DIY Water Level Alarm

What does it do:

The Water Level Alarm (WLA) allows you to protect your pump (and carpets) if the water levels in your tank or sump should rise or fall outside acceptable levels.  You specify how low or high the levels are allowed to be via float switches.  Simply wire as many as you wish in series.  Most float switches are reversible, meaning you can switch them from normally on to normally off.  This means that you change a float switch to break the current when the level rises too high or when the level drops too low.  I used 2 in my design, one to turn off the pump if the sump level falls too low or if the tank level rises too high.  If you are thinking about building a switch to simply replace evaporated water please refer to my DIY Float Switch.


NOTE: During normal operation all switches and relays are closed.  The button is normally open.

What you will need:

Schematic Overview:

Although it is up to you to isolate current flowing through the float switches as best you can it is recommended to keep the voltage as low as possible in case of stray voltage.  As with any float switch it is recommended a grounding probe be used.  You may substitute a lower voltage transformer if you wish, but realize the coil voltage of the relays must match the transformer voltage.

Lets start with the top circuit.  For this circuit use heavy gauge electrical wire.  The black, or live, wire is hooked to the master switch, I used a standard  light switch.  You should also wire the transformer from the bottom circuit to the same switch.  From the switch solder a connection to the normally open pin of the relay.  Solder a wire from the switch pin to the outlet.  Connect the other side of the outlet to the white wire.  If you purchased a 3 pronged powercord connect the green ground wire as well.

Relays 101

This is a diagram from the RadioShack 275-206c 12VDC relay.  It is a DPDT relay, but a SPDT will work.  Note the coil is pins 13 & 14.  Think of the coil voltage as the signal required to make the relay switch from normally closed to normally open.  Pin 9 is the switch.  Pins 1 and 5 are the contacts, normally closed and normally open respectively.  When the signal voltage is not applied to the coil pins 1 & 9 are closed.  When the signal voltage is applied to the coil pins 5 & 9 are closed.  Note: the voltage of the coil only pertains to the signal required to make the contacts switch.  The contacts have their own rating.  In the top circuit a 12VDC coil switches 120VAC at the contacts. 

Now we need to build the bottom circuit which sends the 12VDC signal voltage to the top circuit's coil.  You may use light gague electrical wire for this circuit.  When the bottom circuit sends the 12V signal to the top circuit's coil the relay closes and the outlet is turned on.   When the 12V signal goes to zero the relay opens and the current to the outlet is turned off.   We will utilize a drop-out circuit which keeps the signal voltage at zero whenever the bottom circuit's current is broken by a floatswitch.  Consider the following example: If the water level rises too high the float switch cuts current, the signal goes to zero, and power is cut to the pump.   Water from the tank then returns to the sump and the water level returns to normal so the floatswitch again allows current to pass through.  Without a drop-out circuit the pump would turn back on and the problem to repeat over and over until your pump burns out!  The drop-out circuit keeps the outlet off until the user can address the problem and press the reset button.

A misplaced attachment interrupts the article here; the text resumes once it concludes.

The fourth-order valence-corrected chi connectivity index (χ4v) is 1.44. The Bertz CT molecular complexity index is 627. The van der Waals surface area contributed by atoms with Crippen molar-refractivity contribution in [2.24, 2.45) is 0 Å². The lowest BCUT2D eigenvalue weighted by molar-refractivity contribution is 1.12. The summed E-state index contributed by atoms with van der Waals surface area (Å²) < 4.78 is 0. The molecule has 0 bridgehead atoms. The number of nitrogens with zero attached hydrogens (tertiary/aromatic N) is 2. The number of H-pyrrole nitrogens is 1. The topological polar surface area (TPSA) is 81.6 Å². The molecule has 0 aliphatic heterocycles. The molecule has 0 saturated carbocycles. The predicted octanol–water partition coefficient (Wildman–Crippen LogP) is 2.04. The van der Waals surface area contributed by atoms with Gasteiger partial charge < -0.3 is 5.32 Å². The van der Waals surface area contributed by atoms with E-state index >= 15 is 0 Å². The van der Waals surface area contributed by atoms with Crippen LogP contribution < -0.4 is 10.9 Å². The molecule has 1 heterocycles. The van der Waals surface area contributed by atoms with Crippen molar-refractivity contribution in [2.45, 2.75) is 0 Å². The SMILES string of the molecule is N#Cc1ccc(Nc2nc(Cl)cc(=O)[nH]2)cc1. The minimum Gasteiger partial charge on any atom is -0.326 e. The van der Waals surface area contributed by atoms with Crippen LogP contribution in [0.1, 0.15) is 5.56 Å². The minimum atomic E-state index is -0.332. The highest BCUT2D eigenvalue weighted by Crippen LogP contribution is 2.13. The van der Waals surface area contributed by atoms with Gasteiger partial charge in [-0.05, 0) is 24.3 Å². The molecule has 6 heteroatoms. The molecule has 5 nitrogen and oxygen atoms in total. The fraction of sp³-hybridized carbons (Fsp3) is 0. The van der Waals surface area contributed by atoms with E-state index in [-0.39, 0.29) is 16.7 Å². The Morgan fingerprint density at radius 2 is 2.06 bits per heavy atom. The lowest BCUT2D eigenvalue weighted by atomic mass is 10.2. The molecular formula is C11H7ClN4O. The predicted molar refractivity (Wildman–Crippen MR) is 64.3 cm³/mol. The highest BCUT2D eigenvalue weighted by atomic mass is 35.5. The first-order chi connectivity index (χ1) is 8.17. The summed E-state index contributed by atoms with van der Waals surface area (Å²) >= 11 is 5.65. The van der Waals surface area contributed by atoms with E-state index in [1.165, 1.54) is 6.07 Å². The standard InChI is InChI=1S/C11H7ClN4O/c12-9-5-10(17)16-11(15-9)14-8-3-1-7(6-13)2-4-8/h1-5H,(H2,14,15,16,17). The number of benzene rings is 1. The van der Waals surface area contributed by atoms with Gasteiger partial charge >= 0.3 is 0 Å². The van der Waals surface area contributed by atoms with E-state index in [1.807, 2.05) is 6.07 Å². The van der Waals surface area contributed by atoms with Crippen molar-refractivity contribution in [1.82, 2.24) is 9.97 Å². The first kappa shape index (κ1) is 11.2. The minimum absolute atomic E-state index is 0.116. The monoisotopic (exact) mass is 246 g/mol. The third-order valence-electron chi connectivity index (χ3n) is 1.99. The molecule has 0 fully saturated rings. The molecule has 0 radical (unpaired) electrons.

On with the bottom circuit: Connect one side of the transformer to the first floatswitch.  The floatswitch should set to be normally closed, meaning current passes through the switch when conditions are normal.  Use as many as you need, connected in series.   Connect the last floatswitch to one side of the reset button and the switch pin of the relay.  The normally open contact pin should then be connected to the other side of the reset button and one side of the coil.  The transformer is connected to the opposite side of the coil.  Solder all connections, heatshrink tubing may be useful to isolate current if your housing space is tight.  When the water levels are within parameters current flows through the switches and you will have 12V at the switch, at one side of the coil, and at one side of the button.  When the momentary button is depressed  12V is applied to both sides of the coil which closes the relay's normally open contact with the switch.  Current flows though the normally open contact pin to the coil which keeps the contacts closed.  When any float switch breaks the current the coil is deenergized which opens the contacts.  The contacts will not close again until the button is depressed which engergizes the coil, thus closing the contacts.

Optional: You may connect a buzzer or chime to the normally closed pin of the relay. The chime receives power from the transformer and signal voltage from the normally closed pin of the relay.  When the reset button is pressed power flows through pins 5 & 9 so the chime is off.  When the water level causes the circuit to break the switch returns to the normally closed position (pin 1) giving curent to power the buzzer or chime.

To connect the two circuits together solder connections from either side of the top coil to either side of the bottom coil.  The bottom circuit provides a 12VDC signal when the water level is at an acceptable level.  When the water level causes an alarm the outlet will stay off until the reset button is pressed.  It is advisable to use an inexpensive UPS if your area is prone to frequent power outages as the reset button must be depressed when the unit is first turned on.  Enjoy and email me if you find these plans useful!

Chris (aka newkie)